it violently, fiercely, three times. Three or four
maids came hurrying into the room with pale,
frightened looks.





48 The Reign of the Princess Naska.

Bring out my boxes!" the duchess commanded
them sternly, "and make ready for immediate
departure. Nay," she repeated to herself as the
maids hastily withdrew, "it cannot be stood! I
cannot remain here to be insulted-to be no one-
I who was chief!"
After a few minutes she sank upon a couch,
worn out with her rapid pacing up and down, and
let her eyes stray round the spacious apartment.
She noted the splendour of the antique tapestry
that covered the walls, the richness of the silk
curtains, the luxury of the cushioned divans; and
she remembered the imperious temper of her
daughter-in-law, the wife of the reigning Duke
of Alpenstein. She heaved a sigh. She might
have ceased to be first in Tsarkovia, but in Alpen-
stein, she reflected, she would be less than no one.
Nay, she would not give up yet without a struggle.
After all, perhaps she had been too hasty-per-
haps everything was not yet lost. Again she rang
a sharp peal of the bell; and when a maid came
hurrying in obedience to its summons, she bade






"Such is the Law." 49

her not to hasten with the packing for a while.
Then she threw herself upon the couch; and
burying her face in her hands, reflected deeply for
some seconds. Suddenly she sprang to her feet
with an exclamation of triumph.
"Why, of course, there is Pulski!" she cried.
"Why did I not think of Pulski before?" And
she hastily left the room, and made her way to the
apartments of the princess with an air of resolution.
In the ante-room the baroness rose as she
entered, and made one of her deep, ceremonious
curtsies.
Her Highness is engaged at present, Excel-
lency," she said, "and requested me to see that
she was not disturbed."
The duchess drew herself up to her greatest
height, and frowned down upon the demure
curtsying figure before her.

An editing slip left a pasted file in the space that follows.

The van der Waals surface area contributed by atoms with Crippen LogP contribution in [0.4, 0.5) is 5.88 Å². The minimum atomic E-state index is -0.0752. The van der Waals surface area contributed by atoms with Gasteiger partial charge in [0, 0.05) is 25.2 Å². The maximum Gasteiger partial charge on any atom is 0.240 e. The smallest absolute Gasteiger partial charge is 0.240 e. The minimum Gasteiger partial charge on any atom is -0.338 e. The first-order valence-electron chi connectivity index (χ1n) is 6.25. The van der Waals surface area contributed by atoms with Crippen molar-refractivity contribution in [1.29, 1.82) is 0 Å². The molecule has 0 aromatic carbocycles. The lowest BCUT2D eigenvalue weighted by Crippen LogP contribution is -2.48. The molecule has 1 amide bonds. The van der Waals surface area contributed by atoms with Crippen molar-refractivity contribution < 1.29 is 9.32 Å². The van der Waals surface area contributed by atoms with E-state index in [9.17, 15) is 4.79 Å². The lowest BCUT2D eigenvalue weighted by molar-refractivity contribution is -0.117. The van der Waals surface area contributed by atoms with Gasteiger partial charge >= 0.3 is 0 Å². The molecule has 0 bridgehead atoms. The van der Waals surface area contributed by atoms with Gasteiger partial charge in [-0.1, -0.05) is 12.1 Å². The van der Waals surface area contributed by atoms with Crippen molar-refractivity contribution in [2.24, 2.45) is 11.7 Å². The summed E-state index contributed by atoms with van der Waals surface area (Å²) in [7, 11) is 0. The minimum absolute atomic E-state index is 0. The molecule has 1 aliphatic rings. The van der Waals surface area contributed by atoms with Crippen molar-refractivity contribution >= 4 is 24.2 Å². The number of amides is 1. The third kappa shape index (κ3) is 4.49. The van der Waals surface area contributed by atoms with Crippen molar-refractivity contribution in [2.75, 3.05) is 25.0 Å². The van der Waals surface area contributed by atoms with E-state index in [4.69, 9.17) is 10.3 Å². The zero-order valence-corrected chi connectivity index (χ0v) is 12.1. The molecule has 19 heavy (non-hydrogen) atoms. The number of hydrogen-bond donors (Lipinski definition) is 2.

"You exceed your duty, baroness," she said
severely. "As you are well aware, her Highness
is always disengaged for me."
As she spoke, she moved towards the inner
(M 506) D





50 The Reign of the Princess ATaska.

door, which opened into the room where the
princess was at the moment closeted with the
chancellor, but the baroness quickly interposed.


I beg your pardon, Excellency," she said de-
murely, as she dropped a curtsy even deeper than
the last, I beg your pardon; but her Highness's
orders were very strict. She is engaged at pre-
sent with His Weightiness the Lord High
Chancellor, in the discussion of a matter of the
gravest importance; and she requested me to






"Suck is the Law." 51

admit no one-not even your High-born Excel-
lency."
The eyes of the duchess blazed with anger.
"You forget yourself entirely, baroness!" she
exclaimed in a voice hoarse with passion, while
her white lips trembled. You forget your place
-and mine! You will live to repent this con-
duct!" As she spoke, she laid her hand on the
handle of the inner door.


















CHAPTER III.


SA NEW LAW.

HEN the chancellor had so hur-
\ riedly left the apartments of the
duchess, he followed the lady-in-waiting along a
wide corridor, down a broad and spacious staircase,
and through several richly-furnished rooms open-
ing off each other, until a closed door was reached.
This the baroness, after gently knocking, flung
open, ushering him into the presence of the princess.
The child-sovereign was seated in a great easy-